What makes igus® parts ideal in an agricultural weeding robot?
The world’s first non-chemical weeding robot for cereal crops, made by agri-tech start up Small Robot Company, has successfully identified and killed weeds at a field trial in Hampshire. The wheeled robot uses igus® delta robot arms to position a “zapper” and deploy ‘lightning strikes’ to kill weeds. Delta robot arms from igus® were selected for their precision, low-cost and lubrication-free engineering. The weed killing robot, called “Dick”, works in concert with a monitoring robot, “Tom”. Tom identifies weed patches then kills individual plants with a zapper device.
It is the world’s first non-chemical robotic weeding robot that can destroy weeds at an individual plant level. This makes it an exciting, low impact technology for farming where the currently necessary blanket spraying of herbicides involves costly wastage. It also has a detrimental impact on the environment. In addition, soil degradation from herbicides and soil compaction reduces crop yields.
The weed killing wheeled robot, called “Dick”, fitted with igus’s delta robot arms, successfully identified individual weeds using artificial intelligence (AI) and vision technology. The zapper end effector is supplied by RootWave. Small Robot Company (SRC) has developed three robot variants for farming applications – Tom, Dick and Harry.
Leading motion plastics company igus’s delta robot, used commonly in industry for pick-and-place operations, manoeuvres the zapper into place using an integrated motor and encoder. This is then linked to the Dick robot’s master controller. The three igus® delta arms fitted to each Dick can destroy weeds simultaneously.
Why were igus® products chosen for the weeding robot?
igus® was selected as the preferred delta robot manufacturer due to the light weight, precision and low cost element. Many competing delta robots cost up to £20,000 while the igus delta is about £5,000. It was developed at this price as part of igus’ Low-Cost Automation division for R&D applications.
Also at the event, the “Tom” monitoring robot uses proprietary Wilma artificial intelligence (AI) to scan the field for weed patches which it uses to define a path for “Dick” to follow. Dick is then dispatched. The Dick robot can now both identity specific weeds in a patch and kill them.
This two-robot approach demonstrates SRC’s “end-to-end service” model. This model uses multiple robots with AI working together to scan the field on a plant level then take action. Furthermore, SRC and igus® are looking to work on different actions. For example, where Tom and Dick could combine again for spot spraying, spot fertilizing or slug killing.
The igus® delta robot’s components and control system is key to the weeding robot’ killing operation. The ease of use and cost are paramount. The delta units are made from standard drylin® parts. This makes assembly easy and low cost.
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Who controls the weeding robots?
Stepper motors are linked to controllers in the weeding robots. This helps position the delta robot directly over the weeds. The motors have encoders. This helps the delta know what position it is in, with good industrial protocols so they are easy to programme. The SRC’s robot’s, i.e. Dick’s, master controller and AI “speak” to the igus® motor controller to synchronise the robot’s position with the delta arm. This forms a closed loop monitoring system.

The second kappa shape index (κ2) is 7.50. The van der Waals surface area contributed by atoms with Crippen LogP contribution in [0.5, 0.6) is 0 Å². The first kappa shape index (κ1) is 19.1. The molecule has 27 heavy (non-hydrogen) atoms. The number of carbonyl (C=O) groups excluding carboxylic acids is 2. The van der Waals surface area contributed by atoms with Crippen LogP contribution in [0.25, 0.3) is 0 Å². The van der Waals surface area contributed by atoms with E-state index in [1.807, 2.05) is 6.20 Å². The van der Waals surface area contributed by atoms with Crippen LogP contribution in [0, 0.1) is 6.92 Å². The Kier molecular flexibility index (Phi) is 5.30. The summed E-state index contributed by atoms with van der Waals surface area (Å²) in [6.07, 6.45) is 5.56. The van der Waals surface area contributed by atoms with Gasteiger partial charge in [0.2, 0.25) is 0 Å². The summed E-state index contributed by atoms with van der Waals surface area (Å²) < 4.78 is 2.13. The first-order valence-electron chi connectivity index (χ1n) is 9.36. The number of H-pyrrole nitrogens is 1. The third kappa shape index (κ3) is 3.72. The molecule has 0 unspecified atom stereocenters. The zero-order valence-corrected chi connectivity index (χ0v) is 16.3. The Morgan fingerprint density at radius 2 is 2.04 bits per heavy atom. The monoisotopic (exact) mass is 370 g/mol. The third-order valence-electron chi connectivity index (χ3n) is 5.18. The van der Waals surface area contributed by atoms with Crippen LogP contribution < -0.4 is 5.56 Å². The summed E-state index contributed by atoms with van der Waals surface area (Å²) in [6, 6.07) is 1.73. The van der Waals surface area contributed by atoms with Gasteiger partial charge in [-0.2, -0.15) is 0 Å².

igus® Low-Cost automation engineer Angelos Bitivelias has worked with universities and industrial companies on delta robots. He brings the knowledge of how the igus® delta can be best modified for the weed killing application.
“The Dick robot moves to one side, a camera takes a photo of the weed, the AI identifies it as a weed. Then AI decides where to zap it,” says Angelos. “The kinematics of the delta makes it well suited to the end effector. The belt drive means the zapper is always parallel to the ground below.”
Lubrication-free weeding robot
An essential feature of the delta and igus® components is they are lubrication-free. Lubricated moving parts would potentially clog up with soil and water in a muddy field. However, this is not the case with the igus® dry running polymers.
Precision is also a strong feature. “The milestone we’ve hit is that we can now take action at the plant level,” says Andy Hall, head of prototyping, Small Robot Company. “Using artificial intelligence, the robots can recognize the weeds in the [camera] shot and target the robotic arm onto those weeds. At that point we can do anything we want. Our robotic platform incorporating the igus® arm could have many different technologies bolted on.”
The affordability, precision, durability and reliability of the igus® delta robots are perfect for this and new agricultural applications, says Managing Director of igus® UK, Matthew Aldridge. “Because the delta is lightweight and low-cost it has opened up new opportunities for these robots to be used in mobile applications. This has proved a new technology in a harsh outdoor environment. Igus® is planning to work with SRC on new industrial applications”.
“To prove the power of per plant farming, we are focused on answering the biggest problem that farmers face at the moment, which is weeding,” comments Ben Scott-Robinson, CEO and co-founder, Small Robot Company. “We’ve now proved we can deliver per plant weeding: a world first. The focus for us now is being able to move forward to deliver this repeatedly, and at scale. This will be game-changing.”